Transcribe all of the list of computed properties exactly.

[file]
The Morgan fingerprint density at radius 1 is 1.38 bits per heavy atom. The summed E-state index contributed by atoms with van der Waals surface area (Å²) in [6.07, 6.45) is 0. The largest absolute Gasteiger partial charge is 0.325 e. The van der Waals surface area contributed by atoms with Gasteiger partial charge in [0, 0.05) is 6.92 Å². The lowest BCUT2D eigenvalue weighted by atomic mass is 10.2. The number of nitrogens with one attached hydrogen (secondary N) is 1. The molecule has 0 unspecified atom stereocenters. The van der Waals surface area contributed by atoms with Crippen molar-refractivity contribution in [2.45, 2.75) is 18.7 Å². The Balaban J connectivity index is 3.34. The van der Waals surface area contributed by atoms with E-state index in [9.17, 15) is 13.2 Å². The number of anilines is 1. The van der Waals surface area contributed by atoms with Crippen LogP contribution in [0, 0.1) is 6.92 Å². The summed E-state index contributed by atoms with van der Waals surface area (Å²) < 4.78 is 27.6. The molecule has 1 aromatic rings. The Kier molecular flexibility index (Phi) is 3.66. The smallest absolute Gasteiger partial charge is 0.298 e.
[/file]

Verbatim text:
The Morgan fingerprint density at radius 1 is 1.38 bits per heavy atom. The summed E-state index contributed by atoms with van der Waals surface area (Å²) in [6.07, 6.45) is 0. The largest absolute Gasteiger partial charge is 0.325 e. The van der Waals surface area contributed by atoms with Gasteiger partial charge in [0, 0.05) is 6.92 Å². The lowest BCUT2D eigenvalue weighted by atomic mass is 10.2. The number of nitrogens with one attached hydrogen (secondary N) is 1. The molecule has 0 unspecified atom stereocenters. The van der Waals surface area contributed by atoms with Crippen molar-refractivity contribution in [2.45, 2.75) is 18.7 Å². The Balaban J connectivity index is 3.34. The van der Waals surface area contributed by atoms with E-state index in [9.17, 15) is 13.2 Å². The number of anilines is 1. The van der Waals surface area contributed by atoms with Crippen LogP contribution in [0, 0.1) is 6.92 Å². The summed E-state index contributed by atoms with van der Waals surface area (Å²) < 4.78 is 27.6. The molecule has 1 aromatic rings. The Kier molecular flexibility index (Phi) is 3.66. The smallest absolute Gasteiger partial charge is 0.298 e.